John Hooper was born in London, the son of the artist and writer William (‘Bill’) Hooper, who as “Raff” was the wartime cartoonist of the Royal Air Force and co-creator of the cartoon character Pilot Officer Prune.
Hooper was educated at St Benedict’s School in London and St Catharine’s College, Cambridge where he studied history. In his first year at university, at the age of 18, he travelled to the breakaway state of Biafra to help make a television documentary on the Nigerian civil war.
After graduating, Hooper worked for the BBC as a current affairs reporter. In 1973, he became Diplomatic Correspondent of the then newly-established Independent Radio News. Following a spell as a reporter for the Daily Telegraph, he left for Cyprus following the Turkish invasion of the island and became a freelance correspondent for a number of news organisations including the BBC, the Guardian, The Economist and NBC.
In 1976, Hooper was appointed by the Guardian as its correspondent in Madrid. Over the next three years, he reported on the end of Portugal’s Carnation Revolution and covered Spain’s eventful transition to democracy following the death of its dictator, General Franco.
After returning to work on the Guardian’s London staff, Hooper wrote his first book, The Spaniards, which won the 1987 Allen Lane award for a best first work of history or literature. From 1984 to 1988, he was a presenter of the BBC World Service programme, Twenty Four Hours.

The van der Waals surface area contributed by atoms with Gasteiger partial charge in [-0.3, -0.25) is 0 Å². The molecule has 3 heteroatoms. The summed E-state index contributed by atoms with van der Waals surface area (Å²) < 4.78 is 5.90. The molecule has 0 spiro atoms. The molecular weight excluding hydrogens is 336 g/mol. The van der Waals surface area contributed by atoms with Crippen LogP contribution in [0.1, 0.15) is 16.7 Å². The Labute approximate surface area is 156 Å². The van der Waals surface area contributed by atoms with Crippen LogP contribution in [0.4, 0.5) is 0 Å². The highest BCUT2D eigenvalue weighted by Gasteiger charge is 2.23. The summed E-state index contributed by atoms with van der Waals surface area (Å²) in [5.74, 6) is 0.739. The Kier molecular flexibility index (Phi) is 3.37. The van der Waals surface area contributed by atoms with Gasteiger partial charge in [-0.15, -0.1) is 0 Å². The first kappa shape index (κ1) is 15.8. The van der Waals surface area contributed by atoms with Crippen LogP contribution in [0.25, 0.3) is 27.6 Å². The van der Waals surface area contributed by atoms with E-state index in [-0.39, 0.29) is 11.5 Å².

He returned to Madrid in 1988 as correspondent for the Guardian, The Economist and The Observer, responsible for Spain, Portugal and the Maghreb. As such, he was an eyewitness to the outbreak of Algeria’s civil war. In 1990, after the Iraqi invasion of Kuwait, he was one of the first reporters to enter Saudi Arabia together with Julio Fuentes of the Spanish daily, El Mundo, who was later murdered in Afghanistan.
In 1994, Hooper was posted to Rome as Southern Europe Correspondent for the Guardian and subsequently The Observer. Three years later, he brought to light the so-called ‘Ship of Death’ migrant trafficking disaster and was a member of the award-winning Observer team that investigated its aftermath. In 1998, he was the last reporter to interview Abdullah Ocalan, the Kurdish guerrilla leader, before Ocalan was seized by Turkish special forces in Kenya. The following year, he covered the Kosovo conflict, reporting from Macedonia, the front line in northern Albania and chaotic post-war Kosovo.
From 1999 to 2003, Hooper was the Guardian and Observer’s Central Europe Correspondent based in Berlin. He investigated the plotting of the 9/11 attacks by Mohammed Atta and his Hamburg cell and reported from Afghanistan later in 2001 on the end of the battle of Tora Bora and the defeat of al-Qaida.
Two years later, Hooper returned to Rome for The Economist and the Guardian. He is currently Italy and Vatican correspondent of The Economist. He lives with his wife, an ex-Sunday and Daily Telegraph journalist, Lucinda Evans.